It was on 4th November 2005 that grandson Jamie and I set up the window box with a bag of sterile compost from the local garden centre and a few bits and pieces.
In the last six years I have recorded over 90 species of flora and fauna (including a rabbit) and, as well as several articles and radio broadcasts, it has been on TV several times and travelled to Scotland, Bristol and Boll Oddy's garden in Hampstead.
Today I tied up a bit, taking away some of the dead stalks of the all-embracing hairy tare. Underneath there were, as usual, some unexpected things. Earlier in the year I found some poison pie toadstools (Hebeloma crustuliniforme) - see below - identified by the mycologist Martin Allison.
As the name suggest, they can give you very bad indigestion.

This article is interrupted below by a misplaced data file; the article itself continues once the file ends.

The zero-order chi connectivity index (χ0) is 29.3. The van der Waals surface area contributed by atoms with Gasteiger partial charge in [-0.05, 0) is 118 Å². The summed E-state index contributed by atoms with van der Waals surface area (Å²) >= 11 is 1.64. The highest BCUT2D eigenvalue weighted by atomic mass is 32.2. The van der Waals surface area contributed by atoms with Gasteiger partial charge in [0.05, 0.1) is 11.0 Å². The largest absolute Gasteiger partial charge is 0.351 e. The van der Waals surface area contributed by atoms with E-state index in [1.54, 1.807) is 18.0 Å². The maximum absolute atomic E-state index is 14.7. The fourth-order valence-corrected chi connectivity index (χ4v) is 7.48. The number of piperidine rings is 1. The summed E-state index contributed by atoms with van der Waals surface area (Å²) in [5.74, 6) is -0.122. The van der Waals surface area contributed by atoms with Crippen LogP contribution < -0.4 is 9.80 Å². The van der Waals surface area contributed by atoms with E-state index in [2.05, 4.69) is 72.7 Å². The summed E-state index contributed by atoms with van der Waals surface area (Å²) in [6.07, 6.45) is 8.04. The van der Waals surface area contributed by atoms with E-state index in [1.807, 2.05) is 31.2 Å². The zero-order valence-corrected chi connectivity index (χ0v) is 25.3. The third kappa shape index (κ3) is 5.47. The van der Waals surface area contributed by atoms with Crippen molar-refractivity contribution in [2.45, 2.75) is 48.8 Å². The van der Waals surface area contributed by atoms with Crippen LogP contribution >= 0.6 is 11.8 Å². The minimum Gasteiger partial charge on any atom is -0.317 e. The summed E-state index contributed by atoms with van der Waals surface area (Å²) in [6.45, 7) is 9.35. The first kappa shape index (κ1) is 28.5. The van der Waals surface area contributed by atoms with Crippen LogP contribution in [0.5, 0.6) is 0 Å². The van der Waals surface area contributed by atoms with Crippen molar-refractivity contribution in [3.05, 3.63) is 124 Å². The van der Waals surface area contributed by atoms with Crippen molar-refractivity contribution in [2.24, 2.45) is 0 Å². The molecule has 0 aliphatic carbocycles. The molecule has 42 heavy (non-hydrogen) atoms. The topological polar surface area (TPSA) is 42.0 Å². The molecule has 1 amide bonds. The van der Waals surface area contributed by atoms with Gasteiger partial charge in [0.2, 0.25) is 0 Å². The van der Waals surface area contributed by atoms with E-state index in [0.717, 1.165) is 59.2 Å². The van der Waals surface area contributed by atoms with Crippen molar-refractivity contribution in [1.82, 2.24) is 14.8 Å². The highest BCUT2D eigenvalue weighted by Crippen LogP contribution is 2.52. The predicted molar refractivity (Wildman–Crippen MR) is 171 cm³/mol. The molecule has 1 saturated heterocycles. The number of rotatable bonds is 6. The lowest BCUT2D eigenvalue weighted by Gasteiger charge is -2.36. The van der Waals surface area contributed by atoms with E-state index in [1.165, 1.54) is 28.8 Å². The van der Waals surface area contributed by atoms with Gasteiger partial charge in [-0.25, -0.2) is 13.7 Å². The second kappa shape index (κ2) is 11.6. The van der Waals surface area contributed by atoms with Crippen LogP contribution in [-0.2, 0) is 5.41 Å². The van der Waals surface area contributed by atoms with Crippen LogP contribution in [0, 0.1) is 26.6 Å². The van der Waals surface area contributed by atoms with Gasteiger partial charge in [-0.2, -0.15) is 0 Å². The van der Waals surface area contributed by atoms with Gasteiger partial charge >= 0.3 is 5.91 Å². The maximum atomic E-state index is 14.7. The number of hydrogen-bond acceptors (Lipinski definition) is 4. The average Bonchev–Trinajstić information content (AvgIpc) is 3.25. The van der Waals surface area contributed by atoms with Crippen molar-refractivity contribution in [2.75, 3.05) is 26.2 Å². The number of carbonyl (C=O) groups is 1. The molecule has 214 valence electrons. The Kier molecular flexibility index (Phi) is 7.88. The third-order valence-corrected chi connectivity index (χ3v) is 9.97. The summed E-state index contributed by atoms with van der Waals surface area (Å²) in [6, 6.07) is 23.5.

Yesterday there were a couple of very small Marasmius on the mossy bark of the sallow log. They look like the collared parachute, M. rotula, but are maybe too small and therefore possibly M. bulliardii. (The moss is common feather-moss, Eurhynchium praelongum.)
I also discovered several ivy (Hedera helix) seedlings and one of holly, possibly the garden Highclere holly, Ilex x altaclerensis, rather than our native I. aquifolium. I will leave these species to grow though maybe this will produce some management problems in the future. There was also much creeping bent, Agrostis stolonifera, another new record, and some other developing toadstools, lots of them, that may be honey fungus. So half a dozen new records: not a bad start to the 7th year.
More on all this tomorrow.